The earliest dip into piano study includes many ingredients some of which are overlooked or minimized. When mentoring a young child of 6 or 7, or a beginning adult student, sensitivity to tone/touch seems very basic to making music, yet it’s underplayed. While assigning finger numbers to notes and absorbing letter names are fundamental to note reading, one can’t casually move away from an attentive listening focus on a note, or two that links directly to the tactile “feel” of its ping, or “centered” resonance. This physical fusion with an imagined tonal ideal is the beginning of a focal musical journey that should be patient, persistent and perpetual. (It includes the nurturance of free flowing relaxed “weeping willow” arms, supple wrists, and gently curved hands/fingers.)
Unfortunately, beginners of diverse ages, grab and squeeze notes in their earnestness to land the RIGHT ONES. And where children are concerned, who are immersed in the current public education system, being RIGHT is more often rewarded than delving deeper into a zone of creativity and expression that is abstract and intangible.
An applauding classroom of listeners will reinforce with approval, a piece played or even pounded out note perfect, although it lacks color, shape, expression and engagement. Perhaps the listeners’ consciousness has not yet been awakened which results in a mutual oblivion to aesthetic possibilities.
Regardless of the performance milieu, the beginning student faces common specific learning challenges:
Given most of popular method books abounding, the piano teacher and student are confronted with a dearth of holistic approaches to piano learning.
In truth, most of the hot-selling, mainstream method books offer quick gratification five-finger pieces, (after a short stint with two and three-black key experiences) And even if the white note pieces are transposed from artificially constructed, “C Position” to “G Position,” they come with a built-in set of crutches. The student will fill in any missing finger numbers on the printed page, and might even write in the letter names he has learned from among seven in the alphabet. Each time he plays the piece, he relies on the finger numbers or inserted letter names, though finger number retention seems easier. (Manipulations of the alphabet that require reversals of letter names, when notes descend can be tricky, especially minus the BLACK INK reinforced reminders.)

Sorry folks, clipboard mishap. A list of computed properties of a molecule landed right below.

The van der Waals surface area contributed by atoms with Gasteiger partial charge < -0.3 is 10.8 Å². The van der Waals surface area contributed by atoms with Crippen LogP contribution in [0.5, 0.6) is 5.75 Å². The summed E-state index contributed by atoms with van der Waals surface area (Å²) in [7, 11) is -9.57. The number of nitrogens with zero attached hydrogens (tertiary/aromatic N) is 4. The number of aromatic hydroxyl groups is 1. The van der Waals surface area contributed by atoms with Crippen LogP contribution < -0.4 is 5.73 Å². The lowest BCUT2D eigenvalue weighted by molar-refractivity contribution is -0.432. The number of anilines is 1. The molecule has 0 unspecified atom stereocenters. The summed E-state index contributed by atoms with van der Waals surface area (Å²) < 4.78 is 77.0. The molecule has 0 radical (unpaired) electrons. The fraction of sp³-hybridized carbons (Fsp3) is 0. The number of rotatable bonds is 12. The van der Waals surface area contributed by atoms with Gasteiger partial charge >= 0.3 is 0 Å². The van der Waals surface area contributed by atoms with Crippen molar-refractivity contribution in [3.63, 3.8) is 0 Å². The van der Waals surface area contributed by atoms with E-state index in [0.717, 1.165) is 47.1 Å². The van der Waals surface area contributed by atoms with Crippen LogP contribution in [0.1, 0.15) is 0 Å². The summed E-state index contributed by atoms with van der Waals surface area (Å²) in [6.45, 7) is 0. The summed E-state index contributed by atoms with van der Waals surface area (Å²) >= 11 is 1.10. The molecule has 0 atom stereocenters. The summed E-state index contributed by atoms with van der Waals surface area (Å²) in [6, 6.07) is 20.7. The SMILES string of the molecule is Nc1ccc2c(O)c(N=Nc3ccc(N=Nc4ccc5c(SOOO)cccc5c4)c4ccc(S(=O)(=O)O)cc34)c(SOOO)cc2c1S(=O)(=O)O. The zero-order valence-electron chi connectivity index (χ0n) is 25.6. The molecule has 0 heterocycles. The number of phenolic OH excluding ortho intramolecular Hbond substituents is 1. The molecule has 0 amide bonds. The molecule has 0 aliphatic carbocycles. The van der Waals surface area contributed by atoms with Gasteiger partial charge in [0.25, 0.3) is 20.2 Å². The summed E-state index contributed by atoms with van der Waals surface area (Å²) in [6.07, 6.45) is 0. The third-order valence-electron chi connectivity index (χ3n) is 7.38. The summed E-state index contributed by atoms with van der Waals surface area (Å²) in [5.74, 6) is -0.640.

I personally reject materials permeated with five-finger pablum. Instead I embrace Pre-notational symbols that are best absorbed and synthesized in baby steps with touch/tone sensitivity. And I embrace the floating, staff-less notes that show movement up and down or on the same level for repetition, while my singing voice prompts the student to join me with phrase sensitivity. We add Hand Signals to reflect melodic movement in space that’s borrowed from the teachings of Kodaly.
The black note experiences, incidentally, can be prolonged, and not inserted briefly as a form of anti-discrimination tokenism.
These twin or triple black key phrases don’t leave the child or beginning adult saddled with more than they can handle in early stage learning.
COMPOSING is a nice adjunct to Note name LEARNING and READING.
What better way to assimilate note names, movement in space, and meter, than for a student to create his own piece at each learning juncture.